|-t file||Read an alternative transducer from file and use it if the main transducer fails to find an analysis. By iterating this option, a cascade of transducers may be tried to find an analysis.|
|-b||Print surface and analysis symbols. (fst-infl2 only)|
|-n||Print multi-character symbols without the enclosing angle brackets. (fst-infl only)|
|-d||The analyses are symbolically disambiguated by returning only analyses with a minimal number of morphemes. This option requires that morpheme boundaries are marked with the tag <X>. If no <X> tag is found in the analysis string, then the program (basically) counts the number of multi-character symbols consisting entirely of upper-case characters and uses this count for disambiguation. The latter heuristic was developed for the German SMOR morphology. (This option is only available with fst-infl2 and fst-infl3.)|
|-e n||If no regular analysis is found, do robust matching and print analyses with up to n edit errors. The set of edit operations currently includes replacement, insertion and deletion. Each operation has currently a fixed error weight of 1. (fst-infl2 only)|
|-% f||Disambiguates the analyses statistically and prints the most likely analyses with at least f % of the total probability mass of the analyses. The transducer weights are read from a file obtained by appending .prob to the name of the transducer file. The weight files are created with fst-train. (fst-infl2 only)|
|-p||Print the probability of each analysis. (fst-infl2 only)|
|-c||use this option if the transducer was compiled on a computer with a different endianness. If you have a transducer which was compiled on a Sparc computer and you want to use it on a Pentium, you need to use this option. (fst-infl2 only)|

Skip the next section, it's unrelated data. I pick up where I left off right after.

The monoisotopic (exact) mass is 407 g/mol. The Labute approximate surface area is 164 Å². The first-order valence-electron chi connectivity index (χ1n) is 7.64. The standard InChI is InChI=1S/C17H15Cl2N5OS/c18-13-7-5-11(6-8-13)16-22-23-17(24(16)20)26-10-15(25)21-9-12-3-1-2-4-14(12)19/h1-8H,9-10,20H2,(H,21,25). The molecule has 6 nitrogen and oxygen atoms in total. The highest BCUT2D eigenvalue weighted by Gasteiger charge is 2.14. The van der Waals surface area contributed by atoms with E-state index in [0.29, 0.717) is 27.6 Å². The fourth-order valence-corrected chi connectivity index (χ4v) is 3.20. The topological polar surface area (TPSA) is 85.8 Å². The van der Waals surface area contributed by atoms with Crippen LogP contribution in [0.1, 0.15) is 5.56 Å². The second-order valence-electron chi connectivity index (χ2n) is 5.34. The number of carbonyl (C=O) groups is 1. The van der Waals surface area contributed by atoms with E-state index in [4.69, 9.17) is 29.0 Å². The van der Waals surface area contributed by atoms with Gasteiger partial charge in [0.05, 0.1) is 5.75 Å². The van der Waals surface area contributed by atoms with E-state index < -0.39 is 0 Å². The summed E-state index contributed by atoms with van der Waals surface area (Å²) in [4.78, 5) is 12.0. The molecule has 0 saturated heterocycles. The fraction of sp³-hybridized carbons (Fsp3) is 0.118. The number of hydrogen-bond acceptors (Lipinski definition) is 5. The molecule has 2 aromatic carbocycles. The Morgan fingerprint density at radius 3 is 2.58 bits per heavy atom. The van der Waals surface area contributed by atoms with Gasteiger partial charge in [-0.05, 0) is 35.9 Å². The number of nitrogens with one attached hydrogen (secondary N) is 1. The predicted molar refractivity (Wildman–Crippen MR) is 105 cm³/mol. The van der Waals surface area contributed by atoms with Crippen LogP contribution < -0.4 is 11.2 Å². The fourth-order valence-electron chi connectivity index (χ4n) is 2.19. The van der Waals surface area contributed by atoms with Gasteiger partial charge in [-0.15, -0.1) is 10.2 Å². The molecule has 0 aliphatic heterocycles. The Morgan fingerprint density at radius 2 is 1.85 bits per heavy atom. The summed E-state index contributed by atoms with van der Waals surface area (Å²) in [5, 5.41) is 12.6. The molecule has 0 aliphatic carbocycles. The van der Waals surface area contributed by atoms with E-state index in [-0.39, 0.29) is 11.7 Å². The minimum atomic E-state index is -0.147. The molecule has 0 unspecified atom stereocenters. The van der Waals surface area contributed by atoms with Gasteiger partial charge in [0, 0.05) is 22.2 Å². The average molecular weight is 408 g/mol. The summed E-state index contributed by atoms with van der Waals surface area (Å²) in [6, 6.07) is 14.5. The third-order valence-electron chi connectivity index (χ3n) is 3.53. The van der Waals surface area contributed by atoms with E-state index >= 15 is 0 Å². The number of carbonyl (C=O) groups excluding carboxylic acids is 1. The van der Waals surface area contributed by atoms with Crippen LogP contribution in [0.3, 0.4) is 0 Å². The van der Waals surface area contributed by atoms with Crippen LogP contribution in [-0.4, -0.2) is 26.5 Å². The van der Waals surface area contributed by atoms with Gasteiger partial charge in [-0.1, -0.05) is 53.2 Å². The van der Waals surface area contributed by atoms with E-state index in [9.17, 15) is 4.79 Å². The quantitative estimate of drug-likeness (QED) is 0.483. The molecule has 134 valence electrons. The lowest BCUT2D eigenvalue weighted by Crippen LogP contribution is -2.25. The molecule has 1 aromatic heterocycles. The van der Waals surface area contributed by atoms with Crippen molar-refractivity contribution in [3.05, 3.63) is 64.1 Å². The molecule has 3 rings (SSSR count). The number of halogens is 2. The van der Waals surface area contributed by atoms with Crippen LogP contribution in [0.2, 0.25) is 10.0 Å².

|-q||Suppress status messages.|
|-h||Print usage information.|
fst-infl is a morphological analyser. The first argument is the name of a file which was generated by fst-compiler. The second argument is the name of the input file. The third argument is the output file. If the third argument is missing, output is directed to stdout. If the second argument is missing, as well, input is read from stdin.
fst-infl2 is similar to fst-infl but needs a transducer in compact format (see the man pages for fst-compiler and fst-compact). fst-infl2 is implemented differently from fst-infl and usually much faster.
fst-infl3 is also similar to fst-infl but needs a transducer in lowmem format (see the man pages for fst-compiler and fst-lowmem). fst-infl3 accesses the transducer on disc rather than reading it into memory. It starts very fast and needs very little memory, but is slower than fst-infl2.
fst-infl reads the transducer which is stored in the argument file. Then it reads the input file line by line. Each line is analysed with the transducer and all resulting analyses are printed (see also the man pages for fst-mor).
No bugs are known so far.
Helmut Schmid, Institute for Computational Linguistics, University of Stuttgart, Email: firstname.lastname@example.org, This software is available under the GNU Public License.
|FST-INFL (1)||November 2004|